An evaluation of woodland caribou (Rangifer tarandus caribou) calving habitat in the Wabowden area, Manitoba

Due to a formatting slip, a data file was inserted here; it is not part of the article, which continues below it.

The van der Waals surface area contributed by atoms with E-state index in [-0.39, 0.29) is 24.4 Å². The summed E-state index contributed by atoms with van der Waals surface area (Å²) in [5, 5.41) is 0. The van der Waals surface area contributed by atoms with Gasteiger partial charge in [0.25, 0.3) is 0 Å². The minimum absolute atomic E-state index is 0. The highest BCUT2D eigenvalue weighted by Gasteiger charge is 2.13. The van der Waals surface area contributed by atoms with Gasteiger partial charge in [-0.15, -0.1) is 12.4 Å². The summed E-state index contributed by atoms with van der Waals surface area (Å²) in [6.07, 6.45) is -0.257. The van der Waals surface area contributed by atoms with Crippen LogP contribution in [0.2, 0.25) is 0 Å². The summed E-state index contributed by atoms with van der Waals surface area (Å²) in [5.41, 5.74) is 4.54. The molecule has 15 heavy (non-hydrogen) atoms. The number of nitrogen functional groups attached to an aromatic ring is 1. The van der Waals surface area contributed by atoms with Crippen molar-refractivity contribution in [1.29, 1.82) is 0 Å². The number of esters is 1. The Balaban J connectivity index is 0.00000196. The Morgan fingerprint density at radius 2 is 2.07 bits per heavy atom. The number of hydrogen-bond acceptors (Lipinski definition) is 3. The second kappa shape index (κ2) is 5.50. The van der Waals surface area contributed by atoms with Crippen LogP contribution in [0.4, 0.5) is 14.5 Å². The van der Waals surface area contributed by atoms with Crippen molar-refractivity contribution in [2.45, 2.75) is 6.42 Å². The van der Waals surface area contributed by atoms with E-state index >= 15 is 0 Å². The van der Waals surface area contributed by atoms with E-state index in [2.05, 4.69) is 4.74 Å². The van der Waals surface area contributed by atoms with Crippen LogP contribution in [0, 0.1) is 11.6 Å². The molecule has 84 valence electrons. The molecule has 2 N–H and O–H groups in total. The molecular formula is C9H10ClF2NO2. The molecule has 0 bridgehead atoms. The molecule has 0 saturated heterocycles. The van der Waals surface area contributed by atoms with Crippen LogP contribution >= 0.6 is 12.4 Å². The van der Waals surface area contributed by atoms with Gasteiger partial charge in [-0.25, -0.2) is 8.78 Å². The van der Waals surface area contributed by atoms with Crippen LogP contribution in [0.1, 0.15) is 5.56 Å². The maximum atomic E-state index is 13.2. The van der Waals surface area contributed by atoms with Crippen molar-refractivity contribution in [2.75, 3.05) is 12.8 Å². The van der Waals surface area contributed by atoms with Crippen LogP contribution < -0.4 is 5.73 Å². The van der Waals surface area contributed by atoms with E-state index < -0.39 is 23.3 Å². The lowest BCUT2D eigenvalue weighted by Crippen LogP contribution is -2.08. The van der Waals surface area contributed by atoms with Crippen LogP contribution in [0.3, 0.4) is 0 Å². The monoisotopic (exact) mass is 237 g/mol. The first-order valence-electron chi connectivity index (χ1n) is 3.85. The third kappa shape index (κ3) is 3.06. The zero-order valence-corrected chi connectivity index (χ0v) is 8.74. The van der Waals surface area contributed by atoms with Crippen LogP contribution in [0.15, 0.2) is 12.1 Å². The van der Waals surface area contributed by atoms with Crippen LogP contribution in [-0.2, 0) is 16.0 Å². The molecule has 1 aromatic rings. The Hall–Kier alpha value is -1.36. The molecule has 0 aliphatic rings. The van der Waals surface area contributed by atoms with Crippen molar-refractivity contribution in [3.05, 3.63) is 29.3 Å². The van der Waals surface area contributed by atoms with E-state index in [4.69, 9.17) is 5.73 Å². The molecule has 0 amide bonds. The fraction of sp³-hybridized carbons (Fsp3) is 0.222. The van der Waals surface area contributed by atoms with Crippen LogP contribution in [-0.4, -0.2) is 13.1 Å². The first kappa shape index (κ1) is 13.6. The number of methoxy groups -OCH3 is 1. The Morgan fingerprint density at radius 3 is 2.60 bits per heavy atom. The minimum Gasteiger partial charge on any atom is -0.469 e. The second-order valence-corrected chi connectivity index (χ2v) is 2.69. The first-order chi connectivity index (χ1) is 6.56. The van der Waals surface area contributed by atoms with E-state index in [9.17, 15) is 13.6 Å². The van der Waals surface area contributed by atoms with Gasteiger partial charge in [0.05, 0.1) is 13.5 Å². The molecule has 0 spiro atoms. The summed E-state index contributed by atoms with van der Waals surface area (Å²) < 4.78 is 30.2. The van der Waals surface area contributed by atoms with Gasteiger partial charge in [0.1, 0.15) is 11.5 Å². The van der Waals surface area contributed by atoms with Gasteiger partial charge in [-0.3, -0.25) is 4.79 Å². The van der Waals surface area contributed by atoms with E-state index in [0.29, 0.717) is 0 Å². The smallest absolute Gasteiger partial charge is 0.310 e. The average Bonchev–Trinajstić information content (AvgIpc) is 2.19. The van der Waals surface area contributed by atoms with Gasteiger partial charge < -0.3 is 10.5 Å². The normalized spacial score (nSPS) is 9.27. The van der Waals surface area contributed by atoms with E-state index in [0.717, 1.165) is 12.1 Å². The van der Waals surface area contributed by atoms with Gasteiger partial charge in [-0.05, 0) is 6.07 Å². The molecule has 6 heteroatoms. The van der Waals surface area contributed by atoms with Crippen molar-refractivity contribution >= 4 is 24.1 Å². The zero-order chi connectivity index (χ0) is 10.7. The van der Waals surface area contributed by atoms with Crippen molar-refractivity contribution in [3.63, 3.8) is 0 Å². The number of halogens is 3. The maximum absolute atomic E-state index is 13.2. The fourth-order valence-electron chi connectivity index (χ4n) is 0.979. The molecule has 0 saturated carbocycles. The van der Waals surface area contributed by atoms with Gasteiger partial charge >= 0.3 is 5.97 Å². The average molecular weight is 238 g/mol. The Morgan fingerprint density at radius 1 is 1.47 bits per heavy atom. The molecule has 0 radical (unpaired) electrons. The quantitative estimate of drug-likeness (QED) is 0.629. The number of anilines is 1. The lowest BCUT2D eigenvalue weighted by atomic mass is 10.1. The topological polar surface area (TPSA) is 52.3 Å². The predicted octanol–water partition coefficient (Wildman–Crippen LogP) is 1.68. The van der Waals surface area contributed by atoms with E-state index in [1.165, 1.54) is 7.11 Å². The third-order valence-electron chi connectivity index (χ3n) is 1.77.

The Wabowden woodland caribou (Rangifer tarandus caribou) herd in north central Manitoba is considered at high risk due to potential loss of desirable habitat caused by forestry operations. The objectives of this study were to identify and examine the characteristics of calving habitat of the Wabowden caribou herd, to describe and evaluate the habitat in terms of timber resource values, and to identify potential conflicts between caribou habitat requirements and forestry operations. Telemetry locations from 14 female caribou between the middle of May to the end of June in 1995 and 1997 were examined. The calving habitat was described using the Forest Ecosystem Classification for Manitoba, Forest Resource Inventory attributes, and ground vegetation composition data collected from 58 caribou locations. Field data suggested that during the study period, marked cows were often associated with lowland black spruce stands scattered across muskeg. No use of islands in lakes was observed. Habitat use and availability analysis indicated that caribou seemed to avoid deciduous stands, stands with early cutting classes, and non-black spruce conifer stands. The use of treed muskeg was more than expected from its availability. No significant differences were found between calving habitat and random locations in terms of habitat heterogeneity and distance from landscape objects, with the exception of the distance from transmission lines. Timber merchantability of survey sites indicated that the calving habitat in the northern portion of the study area was potentially at risk due to habitat alteration by forestry operations. Calving habitats found in the central and southern part of study area mostly had low timber merchantability, mainly due to the inaccessibility and isolation of the stands.